Michael Palin – Mystery Unravelled
Words by Joe Frey
Joe: At the end of your book you make reference for your desire to scuba dive on Erebus. Do you dive?
Michael Palin: I do, yes. I am not hugely experienced but I learned to dive on one of my trips around the world, in the Philippines. I love diving and I wouldn’t make a fool of myself. Although I would be worried about putting my foot in the wrong place on Erebus and destroying 170 years of history.
What sparked your interest in writing a book about Erebus?
I was doing some research on Joseph Hooker, the great botanist of the Victorian period, and I found out that he had signed on as an assistant surgeon, at the age of 22, on the ship called HMS Erebus which I knew nothing about. I was just amazed, the more I read it the more fascinated I became by the fact that Erebus had travelled so far in such difficult waters, just under sail, and had achieved so much. The first to identify and confirm that there was an Antarctic continent, that in itself was a huge achievement. And then to discover the ice wall which later is named the Ross Ice Shelf, in addition to carrying out scientific studies in magnetism, oceanography, botany, and ornithology. It also discovered the volcanoes on Ross Island and charted Antarctic coastline. So the more I read, the more I thought that this is a story that I don’t know and I’m British and it’s a British ship, it’s not part of the history that I’ve ever learnt. And then to find that she was chosen to be the flagship of the Franklin expedition, which was the complete opposite to a success, it was a total disaster. I thought that there is a story here, there is a narrative, the ship itself is the story. And then I decided to go ahead and write this book when I heard that Erebus had been discovered in September 2014, as I thought that the ship is still there, it can still be touched if you are lucky.
One of the things that I found interesting in your book is how you point out the differences in which the officers and crew saw the two polar expeditions through their letters.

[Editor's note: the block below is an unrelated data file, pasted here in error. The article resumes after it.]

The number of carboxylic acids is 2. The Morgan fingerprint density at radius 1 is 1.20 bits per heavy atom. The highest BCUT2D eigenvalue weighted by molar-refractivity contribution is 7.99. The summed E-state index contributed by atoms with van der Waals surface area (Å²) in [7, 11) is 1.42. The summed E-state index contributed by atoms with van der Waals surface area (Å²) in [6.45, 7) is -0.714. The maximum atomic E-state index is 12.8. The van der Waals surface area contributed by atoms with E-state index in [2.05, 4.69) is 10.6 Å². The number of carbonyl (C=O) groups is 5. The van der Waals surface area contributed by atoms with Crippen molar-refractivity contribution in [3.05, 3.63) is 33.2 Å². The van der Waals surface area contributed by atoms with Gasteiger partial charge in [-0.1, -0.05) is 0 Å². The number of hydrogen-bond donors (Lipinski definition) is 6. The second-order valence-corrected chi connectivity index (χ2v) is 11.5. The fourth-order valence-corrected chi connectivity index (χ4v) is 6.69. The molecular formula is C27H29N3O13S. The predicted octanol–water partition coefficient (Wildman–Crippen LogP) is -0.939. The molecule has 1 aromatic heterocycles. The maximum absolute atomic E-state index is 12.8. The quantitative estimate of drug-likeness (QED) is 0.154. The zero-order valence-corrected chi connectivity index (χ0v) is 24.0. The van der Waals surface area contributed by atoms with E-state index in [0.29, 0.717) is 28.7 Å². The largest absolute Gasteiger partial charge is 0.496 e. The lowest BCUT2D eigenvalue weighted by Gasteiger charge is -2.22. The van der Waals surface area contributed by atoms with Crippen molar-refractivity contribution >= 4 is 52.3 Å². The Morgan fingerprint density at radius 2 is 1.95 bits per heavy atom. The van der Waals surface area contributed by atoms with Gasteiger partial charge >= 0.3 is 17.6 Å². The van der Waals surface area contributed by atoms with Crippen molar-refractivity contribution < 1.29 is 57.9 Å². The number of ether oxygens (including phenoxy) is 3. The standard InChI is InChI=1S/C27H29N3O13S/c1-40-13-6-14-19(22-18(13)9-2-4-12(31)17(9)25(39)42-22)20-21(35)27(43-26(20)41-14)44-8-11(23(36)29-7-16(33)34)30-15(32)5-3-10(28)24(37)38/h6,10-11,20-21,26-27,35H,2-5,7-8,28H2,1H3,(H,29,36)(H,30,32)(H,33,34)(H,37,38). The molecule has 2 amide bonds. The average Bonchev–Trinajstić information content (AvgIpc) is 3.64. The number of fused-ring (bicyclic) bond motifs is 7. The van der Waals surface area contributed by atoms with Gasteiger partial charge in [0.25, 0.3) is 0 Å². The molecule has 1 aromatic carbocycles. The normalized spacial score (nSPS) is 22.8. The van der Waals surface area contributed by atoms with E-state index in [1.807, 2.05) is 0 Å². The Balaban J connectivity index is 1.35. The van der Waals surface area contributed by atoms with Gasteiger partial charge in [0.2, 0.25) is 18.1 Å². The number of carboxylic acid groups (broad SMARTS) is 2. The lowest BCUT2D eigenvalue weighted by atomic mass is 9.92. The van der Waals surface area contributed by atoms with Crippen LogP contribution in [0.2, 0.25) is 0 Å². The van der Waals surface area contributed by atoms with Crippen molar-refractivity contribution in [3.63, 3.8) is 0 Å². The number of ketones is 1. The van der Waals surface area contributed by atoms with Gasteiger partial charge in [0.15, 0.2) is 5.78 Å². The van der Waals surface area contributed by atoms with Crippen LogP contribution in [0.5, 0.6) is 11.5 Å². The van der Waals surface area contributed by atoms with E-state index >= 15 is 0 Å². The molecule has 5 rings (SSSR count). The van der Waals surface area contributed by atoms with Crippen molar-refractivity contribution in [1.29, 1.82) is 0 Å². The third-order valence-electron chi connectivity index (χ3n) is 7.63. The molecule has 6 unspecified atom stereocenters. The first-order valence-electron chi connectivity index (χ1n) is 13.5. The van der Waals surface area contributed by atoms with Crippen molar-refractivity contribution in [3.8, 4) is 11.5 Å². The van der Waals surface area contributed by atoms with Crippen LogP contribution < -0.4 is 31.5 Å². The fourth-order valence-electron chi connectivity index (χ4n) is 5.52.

Well, the officer’s letters that I have seen are official as they are to be read by the Admiralty afterwards. They follow a formal path describing what they have seen, what is going on, and what the weather is. The letters written by the crew, there are fewer of them for a start, and they much less well written as these are people without much education, but what you draw from them is much more detail and much more unguarded statements as to what lies ahead. There is a letter from Stromness which I quote when they are heading off for Greenland and the officers are all saying that we are all fine and we will see you in Hawaii in a year’s time. And there is one letter from a carpenter on HMS Terror to his wife that states this is a dangerous voyage and we may not make it, take care of our children. It is a very moving letter, it shows that the crew really had the instinct to what was going on. The crew show doubts and fears which the officers – as leaders – try not to show because that is their position; they are in control, they are the ones in charge of it; it’s got to be seen as going well.
What sets your book on Erebus apart from the others?
I don’t think that anybody has ever put the two voyages together. They have either written about the Antarctic, and there’s not much written about the Antarctic, or they’ve written about the Franklin expedition. I’ve put it all together, including a third voyage because Erebus actually did a tour of the Mediterranean as a warship during the 1830s. I’ve managed to put an awful lot of information about explorations into one subject, which is the ship, so you get your money’s worth!
Erebus: One Ship, Two Epic Voyages, and the Greatest Naval Mystery of All Time
Available now from Random House.
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